Alerting students to critical care issues, most notably patient deterioration in medical emergencies, is the foundation around which my teaching philosophy revolves. I take complex medical concepts and transform them into accessible and practical building blocks of knowledge that can be easily used by newly graduated doctors. This eases their transition from medical students into safe, confident practising junior doctors, something that has far-reaching benefits for both patients and the community at large.
My scholarly activities in the area of clinical care date back to my time as an intern, when I encountered a lack of practical teaching clinical knowledge and addressed this by writing a handbook for fellow and future interns. Later, as an intensive care specialist, I built a unique spiral curriculum at the ANU Medical School that focusses on understanding and managing a common, yet life threatening clinical scenario, acute patient deterioration. More recently, I have led the development of COMPASS, the multi award-winning inter-professional, multimedia patient deterioration education package. This package is undertaken by all year 4 ANU Medical students prior to graduation, and has been adopted by all eight Australian teaching jurisdictions, as well as by healthcare organisations worldwide in Ireland, Oman, Papua New Guinea, New Zealand and the United Kingdom.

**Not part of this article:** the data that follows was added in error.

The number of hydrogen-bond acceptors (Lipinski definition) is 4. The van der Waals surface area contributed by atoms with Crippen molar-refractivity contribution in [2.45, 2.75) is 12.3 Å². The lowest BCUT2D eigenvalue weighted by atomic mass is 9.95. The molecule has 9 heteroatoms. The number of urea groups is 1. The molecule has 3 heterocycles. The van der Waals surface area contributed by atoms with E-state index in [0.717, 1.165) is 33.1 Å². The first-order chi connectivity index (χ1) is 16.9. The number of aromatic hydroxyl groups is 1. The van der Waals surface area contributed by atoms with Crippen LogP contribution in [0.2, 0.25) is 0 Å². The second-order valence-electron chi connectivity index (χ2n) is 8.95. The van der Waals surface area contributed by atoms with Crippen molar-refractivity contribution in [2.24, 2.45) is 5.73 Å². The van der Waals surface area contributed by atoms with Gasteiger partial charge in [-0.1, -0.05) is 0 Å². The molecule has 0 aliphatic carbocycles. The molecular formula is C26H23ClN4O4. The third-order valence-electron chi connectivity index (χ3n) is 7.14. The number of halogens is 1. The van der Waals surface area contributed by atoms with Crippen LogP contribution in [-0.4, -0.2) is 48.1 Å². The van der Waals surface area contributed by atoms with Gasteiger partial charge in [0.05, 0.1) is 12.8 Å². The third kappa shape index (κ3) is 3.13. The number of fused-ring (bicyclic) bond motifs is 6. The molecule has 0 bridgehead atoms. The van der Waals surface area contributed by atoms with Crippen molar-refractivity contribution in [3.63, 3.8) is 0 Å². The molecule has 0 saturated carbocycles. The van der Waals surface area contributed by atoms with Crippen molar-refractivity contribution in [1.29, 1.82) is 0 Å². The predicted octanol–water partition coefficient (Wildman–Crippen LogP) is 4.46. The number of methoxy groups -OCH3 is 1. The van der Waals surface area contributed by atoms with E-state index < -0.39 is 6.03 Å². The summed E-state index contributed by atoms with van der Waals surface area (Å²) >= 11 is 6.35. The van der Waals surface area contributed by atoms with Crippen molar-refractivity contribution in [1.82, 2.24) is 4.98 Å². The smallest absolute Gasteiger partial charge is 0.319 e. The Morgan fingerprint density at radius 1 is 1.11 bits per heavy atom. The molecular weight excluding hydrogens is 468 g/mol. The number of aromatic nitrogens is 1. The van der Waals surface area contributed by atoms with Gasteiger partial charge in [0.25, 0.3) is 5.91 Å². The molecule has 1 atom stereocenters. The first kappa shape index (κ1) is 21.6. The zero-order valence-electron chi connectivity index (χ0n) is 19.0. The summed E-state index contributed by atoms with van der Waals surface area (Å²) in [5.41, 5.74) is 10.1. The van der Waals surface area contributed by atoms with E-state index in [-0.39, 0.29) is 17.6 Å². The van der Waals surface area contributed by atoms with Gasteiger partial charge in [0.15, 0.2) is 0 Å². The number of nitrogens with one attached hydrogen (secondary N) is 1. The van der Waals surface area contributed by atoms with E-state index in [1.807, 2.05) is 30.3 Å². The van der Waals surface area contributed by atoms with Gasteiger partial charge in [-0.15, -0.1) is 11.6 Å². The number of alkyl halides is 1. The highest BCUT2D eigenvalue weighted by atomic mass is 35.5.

In recognition of the work that I have undertaken in informing national and international health policy, I was awarded the prestigious and competitive Harkness Scholarship for Health Policy and Practice for 2013/14. This scholarship runs for 12 months, is being undertaken at Johns Hopkins Bloomberg School of Public Health in the United States, and involves conducting original research and working with leading US health policy experts. Closer to home, I was awarded a 2014 ANU Vice-Chancellor's Special Commendation for Teaching Excellence for my outstanding teaching across the Medical Sciences Program. My work in successfully instigating a review of the ANU Medical School Curriculum in 2012 and aligning it with a newly-released Australian Medical Council (AMC) Graduate Outcomes was also recognised with an award for Outstanding Contribution to Student Learning by the ANU Colleges of Science in 2013